As I look back on those days, I’ll admit that there were plenty of times when I felt completely overwhelmed and alone. I frequently felt like I was drowning.
I’m sure, had you asked me, I knew the Lord was with me, but I’m not sure that I knew how near he was, how much he understood, or how that understanding would have transformed my daily experiences of isolation, irritation, exhaustion, and hopelessness.
Jesus knows what living a boring daily grind is like. He also knows what it’s like to have tired feet, and to feel overwhelmed, to be exhausted, as though you never get a moment to yourself. And (single moms this is just for you!), he also knows what it is like to be the single head of a household.
What do you suppose his life of sawing wood, hammering nails, striving for holiness, loving his neighbor, longing for a bride, was like? It was just like yours. He isn’t ‘out of touch with our reality.’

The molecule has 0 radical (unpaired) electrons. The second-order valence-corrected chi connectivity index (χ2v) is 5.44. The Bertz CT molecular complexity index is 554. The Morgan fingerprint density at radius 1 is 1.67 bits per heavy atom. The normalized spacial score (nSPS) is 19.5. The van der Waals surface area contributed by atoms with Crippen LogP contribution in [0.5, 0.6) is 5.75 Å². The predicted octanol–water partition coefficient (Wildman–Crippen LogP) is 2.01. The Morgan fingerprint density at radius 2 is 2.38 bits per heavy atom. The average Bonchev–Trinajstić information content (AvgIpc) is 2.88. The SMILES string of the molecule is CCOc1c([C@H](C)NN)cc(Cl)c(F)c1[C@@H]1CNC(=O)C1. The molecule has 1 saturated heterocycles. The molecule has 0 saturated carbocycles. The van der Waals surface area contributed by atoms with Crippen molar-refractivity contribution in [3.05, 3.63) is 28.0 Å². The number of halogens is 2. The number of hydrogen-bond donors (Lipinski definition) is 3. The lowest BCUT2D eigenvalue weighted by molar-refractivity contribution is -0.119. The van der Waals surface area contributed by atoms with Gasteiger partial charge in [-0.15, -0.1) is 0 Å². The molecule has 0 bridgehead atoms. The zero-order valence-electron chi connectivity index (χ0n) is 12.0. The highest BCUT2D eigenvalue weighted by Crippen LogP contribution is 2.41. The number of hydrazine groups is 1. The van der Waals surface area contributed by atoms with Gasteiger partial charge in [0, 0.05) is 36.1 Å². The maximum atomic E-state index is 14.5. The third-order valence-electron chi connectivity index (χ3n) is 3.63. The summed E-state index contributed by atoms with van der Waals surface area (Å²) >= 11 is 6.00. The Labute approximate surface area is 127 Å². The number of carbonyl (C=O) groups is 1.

Get that. He knows what it is to live the life you’re living.
Except, of course, he didn’t sin.
His obedience means first, that he was qualified to bear the punishment for our sin and secondly, that his perfect record of always having obeyed is yours and mine right now.
And that, dear sisters, means that every time you need help, every time you feel like you’re just not going to make it, every time that child needs something again, you’ve got a friend in really high places. He understands what you’re going through and he’s promised to be there with you, supplying all the grace you actually need for that day.
He gets it. He gets you.
Better yet…you get him.
As a mom of two under two, I’m pretty much always tired, which means I pretty much always have a 'good' reason to not invest in my marriage. In fact, if there was ever a time where I felt like I had every right to reject my husband’s advances, it’s now.
But feelings do not determine truth, do they?
The reality is that God designed marriage to mirror his relationship with his church. And just like we can’t take a break from God without our spiritual health declining, we can’t take a break from our spouse without it impacting the health of our marriage.
Everything is from him, to him, and through him—even marital intimacy. So, the path to marital closeness is through the One who created it in the first place. Which makes sense, because another word for intimacy is closeness.
Sex becomes more beautiful with this in mind, offering a glimpse of the glorious oneness between Christ and his bride, a unity that comes from preferring the good of another over yourself.